The placings of the classes are cumulative and it is hard to be competitive if you do not place at all on one of three days.  Satuday amidst horrendous rain showers I got to watch Lauren and Feather smoothly, quietly and without fuss burn their opponents to win that round.  But one thing was missing.  You may have heard my appreciation of the de Leyer family starting way back with Harry and his national champion Snowman (there is a Breyer of this) to his current family here in Houston that brings the horse and rider to beat to any competition they join.  AJ de Leyer was absent from the ring on Saturday.  He had won the round on Friday where Lauren had not placed.  We knew he was the man to beat if Lauren wanted to walk away with the Grand Championship.

Due to USEF rules, it had been a while since AJ and Lauren had competed against one another.  AJ, younger than Lauren by a few years, had not moved up to the adult division.  But he was here now and with a horse that had won multiple Pin Oak and Zone Final championships.  If Feather was going to win Grand she was going to have to be moving and jumping fast!

As I sat with a friend, as rider after rider went through the course, she asked where Lauren was in the rotation.  I knew she was close to the end.  “Where is AJ?”  After Lauren I answered.  That would give the benefit to AJ as he would already know if Lauren had gone clean and what her time was.  If AJ went before Lauren, if he knocked poles, Lauren could just take it easy and go clean and still win-not having to push the speed.

My friend figured that AJ and Lauren were tied going into this final round.  The only rider that could beat them for grand champ had a disappointing ride and the tie held as Lauren and Feather headed boldly in ring.  In this particular round, the rider had one course of 12 jumps which they needed to jump clean and within the time limit to head into the jump off.  Lauren went blazing past the timer and I held my breath.  Leap, turn, run, leap, turn, run, they took on the course aggressively.  A little too agressively I thought as I prayed they did not pull any rails.  But they came clear through the round and onto the jump off intact.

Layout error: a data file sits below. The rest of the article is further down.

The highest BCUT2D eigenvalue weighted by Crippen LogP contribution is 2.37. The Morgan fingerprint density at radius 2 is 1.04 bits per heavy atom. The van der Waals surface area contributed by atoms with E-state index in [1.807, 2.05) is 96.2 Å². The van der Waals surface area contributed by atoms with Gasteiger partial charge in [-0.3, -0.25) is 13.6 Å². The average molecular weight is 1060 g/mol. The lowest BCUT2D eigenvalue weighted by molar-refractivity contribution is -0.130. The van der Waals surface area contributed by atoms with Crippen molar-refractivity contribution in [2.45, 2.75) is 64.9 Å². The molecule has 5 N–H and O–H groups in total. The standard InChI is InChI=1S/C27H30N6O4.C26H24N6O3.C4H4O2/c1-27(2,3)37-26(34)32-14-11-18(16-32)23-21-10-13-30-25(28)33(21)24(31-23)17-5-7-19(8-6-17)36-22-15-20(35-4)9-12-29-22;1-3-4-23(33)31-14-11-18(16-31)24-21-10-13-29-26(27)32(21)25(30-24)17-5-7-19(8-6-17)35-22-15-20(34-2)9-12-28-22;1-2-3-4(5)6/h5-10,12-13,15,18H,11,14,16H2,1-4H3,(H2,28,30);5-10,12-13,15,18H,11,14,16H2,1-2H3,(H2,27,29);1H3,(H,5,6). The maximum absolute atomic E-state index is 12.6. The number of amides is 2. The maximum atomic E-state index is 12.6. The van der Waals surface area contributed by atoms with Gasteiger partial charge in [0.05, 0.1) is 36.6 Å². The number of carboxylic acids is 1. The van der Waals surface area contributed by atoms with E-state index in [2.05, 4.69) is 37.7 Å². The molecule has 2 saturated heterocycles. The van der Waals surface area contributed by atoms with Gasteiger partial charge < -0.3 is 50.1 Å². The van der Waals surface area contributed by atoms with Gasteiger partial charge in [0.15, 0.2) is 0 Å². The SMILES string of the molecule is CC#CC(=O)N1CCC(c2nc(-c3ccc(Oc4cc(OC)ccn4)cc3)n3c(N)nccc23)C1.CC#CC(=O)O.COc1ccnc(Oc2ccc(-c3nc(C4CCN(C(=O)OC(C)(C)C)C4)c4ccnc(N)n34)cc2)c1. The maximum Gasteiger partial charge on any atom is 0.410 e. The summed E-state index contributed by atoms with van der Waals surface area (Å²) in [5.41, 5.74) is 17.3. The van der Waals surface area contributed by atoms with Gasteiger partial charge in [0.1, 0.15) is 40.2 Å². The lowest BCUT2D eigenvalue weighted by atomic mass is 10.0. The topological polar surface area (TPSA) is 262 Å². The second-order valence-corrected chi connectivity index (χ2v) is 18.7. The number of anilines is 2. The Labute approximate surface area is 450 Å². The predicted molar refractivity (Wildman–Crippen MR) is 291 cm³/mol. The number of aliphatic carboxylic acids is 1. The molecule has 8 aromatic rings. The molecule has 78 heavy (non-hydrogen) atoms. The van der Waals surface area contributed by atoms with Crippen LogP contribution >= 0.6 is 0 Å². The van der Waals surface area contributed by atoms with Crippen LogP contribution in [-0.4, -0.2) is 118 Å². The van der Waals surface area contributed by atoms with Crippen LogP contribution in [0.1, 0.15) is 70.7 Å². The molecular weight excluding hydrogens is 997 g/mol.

As a frame of reference, Mickey and Alex competing in the children’s division over the same course, finished in 60 seconds, Feather and Lauren tagged in at 63 seconds and some change.  I told you Mickey was faster!

It was on to the jump off which was a maybe seven jumps and meant to be all holds bared.  The tighter the turns, the faster the recovery onto the next jump and the faster the speed between jumps would lead to the winner.  And also to the almost winner, if they pulled down any rails in their hurry to win.

Lauren was disappointed that she missed one turn that she had planned but still came in with the second fastest time.  And NO rails down at all!

AJ and his horse Skylark came blazing into the ring.  AJ is the son of a son of a top horseman.  He and his dad had every inch of the course planned.  As AJ flew over the fences in front of us, he was talking out loud to his horse, “get the six, get the six” (as in six strides) then as he hit the tight in-and-out we could him say “whoa, here,whoa, here”. He rode it beautifully.  I don’t remember looking at his time.  All that mattered was he was clean and off to the jump off.

Skylark gave AJ all he had as AJ urged him faster and faster with tighter and tighter turns.  Unfortunately, they pulled a couple of rails.  This left Lauren in second place for the class with AJ pulling a fourth place finish.